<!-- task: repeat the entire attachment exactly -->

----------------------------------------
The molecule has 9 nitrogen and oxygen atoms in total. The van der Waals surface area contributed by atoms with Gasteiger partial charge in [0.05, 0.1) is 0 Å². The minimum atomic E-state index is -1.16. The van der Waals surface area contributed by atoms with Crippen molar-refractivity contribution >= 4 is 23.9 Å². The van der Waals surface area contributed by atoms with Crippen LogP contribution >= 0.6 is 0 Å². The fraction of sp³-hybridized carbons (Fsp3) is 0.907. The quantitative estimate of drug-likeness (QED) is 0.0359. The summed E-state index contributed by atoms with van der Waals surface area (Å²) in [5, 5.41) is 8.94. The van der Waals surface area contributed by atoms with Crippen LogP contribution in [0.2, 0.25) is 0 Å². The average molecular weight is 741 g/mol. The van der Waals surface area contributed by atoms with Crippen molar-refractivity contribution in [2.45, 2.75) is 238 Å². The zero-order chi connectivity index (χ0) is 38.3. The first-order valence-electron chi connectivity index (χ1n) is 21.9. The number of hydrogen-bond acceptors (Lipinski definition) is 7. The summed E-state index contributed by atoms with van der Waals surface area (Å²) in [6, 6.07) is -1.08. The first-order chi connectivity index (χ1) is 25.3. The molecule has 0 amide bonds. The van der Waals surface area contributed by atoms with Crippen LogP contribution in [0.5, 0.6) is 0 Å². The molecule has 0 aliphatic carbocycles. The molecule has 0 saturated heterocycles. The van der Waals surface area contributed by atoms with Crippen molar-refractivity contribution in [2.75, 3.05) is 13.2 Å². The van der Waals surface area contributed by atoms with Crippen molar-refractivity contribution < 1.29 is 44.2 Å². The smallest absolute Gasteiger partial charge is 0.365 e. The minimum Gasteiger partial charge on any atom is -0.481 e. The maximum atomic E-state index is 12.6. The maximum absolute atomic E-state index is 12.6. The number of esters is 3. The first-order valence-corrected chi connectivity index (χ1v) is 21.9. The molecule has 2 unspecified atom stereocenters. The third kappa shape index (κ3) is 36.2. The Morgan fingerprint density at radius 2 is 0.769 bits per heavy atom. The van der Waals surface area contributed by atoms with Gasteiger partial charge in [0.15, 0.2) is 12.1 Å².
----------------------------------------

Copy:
The molecule has 9 nitrogen and oxygen atoms in total. The van der Waals surface area contributed by atoms with Gasteiger partial charge in [0.05, 0.1) is 0 Å². The minimum atomic E-state index is -1.16. The van der Waals surface area contributed by atoms with Crippen molar-refractivity contribution >= 4 is 23.9 Å². The van der Waals surface area contributed by atoms with Crippen LogP contribution >= 0.6 is 0 Å². The fraction of sp³-hybridized carbons (Fsp3) is 0.907. The quantitative estimate of drug-likeness (QED) is 0.0359. The summed E-state index contributed by atoms with van der Waals surface area (Å²) in [5, 5.41) is 8.94. The van der Waals surface area contributed by atoms with Crippen LogP contribution in [0.2, 0.25) is 0 Å². The average molecular weight is 741 g/mol. The van der Waals surface area contributed by atoms with Crippen molar-refractivity contribution in [2.45, 2.75) is 238 Å². The zero-order chi connectivity index (χ0) is 38.3. The first-order valence-electron chi connectivity index (χ1n) is 21.9. The number of hydrogen-bond acceptors (Lipinski definition) is 7. The summed E-state index contributed by atoms with van der Waals surface area (Å²) in [6, 6.07) is -1.08. The first-order chi connectivity index (χ1) is 25.3. The molecule has 0 amide bonds. The van der Waals surface area contributed by atoms with Crippen LogP contribution in [0.5, 0.6) is 0 Å². The molecule has 0 aliphatic carbocycles. The molecule has 0 saturated heterocycles. The van der Waals surface area contributed by atoms with Crippen molar-refractivity contribution in [2.75, 3.05) is 13.2 Å². The van der Waals surface area contributed by atoms with Crippen molar-refractivity contribution < 1.29 is 44.2 Å². The smallest absolute Gasteiger partial charge is 0.365 e. The minimum Gasteiger partial charge on any atom is -0.481 e. The maximum atomic E-state index is 12.6. The maximum absolute atomic E-state index is 12.6. The number of esters is 3. The first-order valence-corrected chi connectivity index (χ1v) is 21.9. The molecule has 2 unspecified atom stereocenters. The third kappa shape index (κ3) is 36.2. The Morgan fingerprint density at radius 2 is 0.769 bits per heavy atom. The van der Waals surface area contributed by atoms with Gasteiger partial charge in [0.15, 0.2) is 12.1 Å².